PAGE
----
Jacquie Agnew has been the driving force in the remarkable rise of Lewes Ladies.
But she insists her work is not done despite stepping down as manager.
After 12 years of unprecedented success since taking on the post, Agnew handed over the reins following the final game of the season.
During that period, the Rookettes have risen from step six in the women’s pyramid to step three.
They ended the 2013-14 season as the leading team in Sussex – finishing above Albion ladies in FA Women’s Premier League South.
The next challenge is progressing to the FA Women’s Super League and that will form the basis of Agnew’s work in her new role as head of football operations.
Next season Lewes will add a women’s development/reserve side to their ranks as well as an under-18s team, making them even more of a force to be reckoned with.
It is all a far cry from when Agnew was asked to take over the newly-formed Lewes women’s team in 2002.
She said: “It was Terry Parris who first invited me and Ron Moore over to form a ladies’ team which would be both progressive and competitive.
“We pulled a squad of players together. We were at step six, so quite low down in the pyramid, at county level really.
“During that 12-year period we have won three promotions and seven trophies, including a couple of Sussex Cups and the Ryman Cup as well.
“It has been an incredibly successful period in terms of silverware and promotion too.
“Our goal was always to get promotion to the Women’s Premier League on merit and we finally did that in 2011-12, going unbeaten as we won the South East Combination and scoring something like 126 goals.
“This season has been quite challenging but we finished the season seven games unbeaten and one was against Brighton which meant we got the bragging rights for Sussex.
“Most managers set objectives for their team at the beginning of the season and ours is always to improve on the season before.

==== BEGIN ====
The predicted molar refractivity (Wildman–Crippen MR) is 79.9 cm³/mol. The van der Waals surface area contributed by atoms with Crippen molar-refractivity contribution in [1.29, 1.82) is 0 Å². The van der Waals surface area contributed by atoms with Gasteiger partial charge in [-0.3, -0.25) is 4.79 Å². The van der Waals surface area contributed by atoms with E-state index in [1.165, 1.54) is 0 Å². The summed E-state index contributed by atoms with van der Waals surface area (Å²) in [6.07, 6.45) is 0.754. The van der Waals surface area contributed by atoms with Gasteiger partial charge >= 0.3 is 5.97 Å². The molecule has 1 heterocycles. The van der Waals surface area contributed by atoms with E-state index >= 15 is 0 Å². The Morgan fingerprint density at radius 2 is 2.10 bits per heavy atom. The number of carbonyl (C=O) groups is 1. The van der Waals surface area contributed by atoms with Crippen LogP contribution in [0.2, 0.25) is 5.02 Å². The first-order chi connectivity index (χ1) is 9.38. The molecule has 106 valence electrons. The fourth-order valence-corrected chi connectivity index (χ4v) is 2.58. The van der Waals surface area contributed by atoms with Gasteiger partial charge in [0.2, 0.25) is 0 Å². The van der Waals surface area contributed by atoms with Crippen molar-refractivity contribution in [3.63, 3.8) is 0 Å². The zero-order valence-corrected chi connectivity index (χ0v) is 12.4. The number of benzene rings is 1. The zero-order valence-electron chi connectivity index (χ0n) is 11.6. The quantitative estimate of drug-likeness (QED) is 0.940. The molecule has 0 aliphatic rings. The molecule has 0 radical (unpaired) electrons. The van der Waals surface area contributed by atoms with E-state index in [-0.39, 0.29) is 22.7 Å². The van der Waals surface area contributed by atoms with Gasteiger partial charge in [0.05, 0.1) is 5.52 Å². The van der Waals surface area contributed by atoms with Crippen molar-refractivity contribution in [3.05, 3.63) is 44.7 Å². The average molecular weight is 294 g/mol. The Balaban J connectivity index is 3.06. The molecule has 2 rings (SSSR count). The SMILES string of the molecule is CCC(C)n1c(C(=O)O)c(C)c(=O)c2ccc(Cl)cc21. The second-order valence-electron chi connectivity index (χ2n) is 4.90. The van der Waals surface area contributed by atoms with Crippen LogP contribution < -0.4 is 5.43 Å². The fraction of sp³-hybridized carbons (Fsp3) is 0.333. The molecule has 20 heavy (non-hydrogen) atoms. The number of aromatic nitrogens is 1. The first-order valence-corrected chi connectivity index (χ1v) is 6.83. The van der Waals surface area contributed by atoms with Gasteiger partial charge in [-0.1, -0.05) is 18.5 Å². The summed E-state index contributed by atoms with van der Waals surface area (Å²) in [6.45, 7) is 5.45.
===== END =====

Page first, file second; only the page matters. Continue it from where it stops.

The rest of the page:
“The season before we got 23 points and this season we finished up with 31 so that was a big tick in the box.”
The profile of the women’s game in England has grown since the creation in 2011 of the FA Women’s Super League but currently there is no promotion from the Premier League. That is something Agnew wants to change in her new role.
She said: “We want to play at the very highest level we can but we want it based on merit, not on a licensed system like what the FA are doing with the WSL.
“As a club we have been driving the campaign to open up the pyramid again with the FA. We would like to get into the WSL within the next three seasons but the system has to change.
“I have been heading up the campaign to do that on behalf of the Women’s Premier League and we have had meetings with the FA. There is a lot of common ground now and we have come a long way in a short period.”
Agnew is relishing the challenges ahead, particularly with the expansion of the ladies’ section at Lewes, but she admits it was a tough decision to step down as manager.
She said: “It was a hard decision but it made sense. As we are expanding we needed somebody with experience of the club, who knows how it works, how it operates to look after that.
“I have gone on a high. Now I can bring my experience and skill set into developing a really good structure for Lewes Ladies going forward.
“I was given a very unique project at Lewes – a free hand to develop a progressive and competitive team.
“I was given great support by this community club and they let me achieve so much. It is a very unique scenario because you don’t normally get that.
“These last 12 years have been incredible and there have been some great memories.”